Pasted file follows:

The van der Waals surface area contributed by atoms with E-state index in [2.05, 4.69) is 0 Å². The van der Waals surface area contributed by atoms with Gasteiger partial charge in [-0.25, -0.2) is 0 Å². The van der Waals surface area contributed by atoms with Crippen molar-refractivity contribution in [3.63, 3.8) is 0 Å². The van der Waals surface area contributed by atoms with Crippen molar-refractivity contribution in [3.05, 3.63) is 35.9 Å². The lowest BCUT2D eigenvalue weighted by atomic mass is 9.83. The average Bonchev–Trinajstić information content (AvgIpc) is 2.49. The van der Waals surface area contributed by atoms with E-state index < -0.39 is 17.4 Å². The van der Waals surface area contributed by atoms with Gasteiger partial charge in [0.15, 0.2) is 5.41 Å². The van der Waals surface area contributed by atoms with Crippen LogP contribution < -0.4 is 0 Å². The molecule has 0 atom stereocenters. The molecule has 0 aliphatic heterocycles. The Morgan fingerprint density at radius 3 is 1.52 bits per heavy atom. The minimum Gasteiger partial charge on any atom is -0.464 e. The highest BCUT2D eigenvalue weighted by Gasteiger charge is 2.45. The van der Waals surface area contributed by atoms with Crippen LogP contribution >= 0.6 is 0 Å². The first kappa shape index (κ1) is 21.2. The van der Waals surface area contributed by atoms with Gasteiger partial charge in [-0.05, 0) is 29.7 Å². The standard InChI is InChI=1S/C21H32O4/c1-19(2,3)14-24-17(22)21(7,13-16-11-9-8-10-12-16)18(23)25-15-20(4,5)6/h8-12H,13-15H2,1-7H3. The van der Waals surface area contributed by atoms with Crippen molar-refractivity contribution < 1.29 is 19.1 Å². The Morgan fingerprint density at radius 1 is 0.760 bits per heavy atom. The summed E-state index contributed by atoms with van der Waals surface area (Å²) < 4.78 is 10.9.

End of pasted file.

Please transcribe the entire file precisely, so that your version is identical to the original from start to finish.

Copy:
The van der Waals surface area contributed by atoms with E-state index in [2.05, 4.69) is 0 Å². The van der Waals surface area contributed by atoms with Gasteiger partial charge in [-0.25, -0.2) is 0 Å². The van der Waals surface area contributed by atoms with Crippen molar-refractivity contribution in [3.63, 3.8) is 0 Å². The van der Waals surface area contributed by atoms with Crippen molar-refractivity contribution in [3.05, 3.63) is 35.9 Å². The lowest BCUT2D eigenvalue weighted by atomic mass is 9.83. The average Bonchev–Trinajstić information content (AvgIpc) is 2.49. The van der Waals surface area contributed by atoms with E-state index < -0.39 is 17.4 Å². The van der Waals surface area contributed by atoms with Gasteiger partial charge in [0.15, 0.2) is 5.41 Å². The van der Waals surface area contributed by atoms with Crippen LogP contribution < -0.4 is 0 Å². The molecule has 0 atom stereocenters. The molecule has 0 aliphatic heterocycles. The Morgan fingerprint density at radius 3 is 1.52 bits per heavy atom. The minimum Gasteiger partial charge on any atom is -0.464 e. The highest BCUT2D eigenvalue weighted by Gasteiger charge is 2.45. The van der Waals surface area contributed by atoms with Crippen LogP contribution >= 0.6 is 0 Å². The first kappa shape index (κ1) is 21.2. The van der Waals surface area contributed by atoms with Gasteiger partial charge in [-0.05, 0) is 29.7 Å². The standard InChI is InChI=1S/C21H32O4/c1-19(2,3)14-24-17(22)21(7,13-16-11-9-8-10-12-16)18(23)25-15-20(4,5)6/h8-12H,13-15H2,1-7H3. The van der Waals surface area contributed by atoms with Crippen molar-refractivity contribution < 1.29 is 19.1 Å². The Morgan fingerprint density at radius 1 is 0.760 bits per heavy atom. The summed E-state index contributed by atoms with van der Waals surface area (Å²) < 4.78 is 10.9.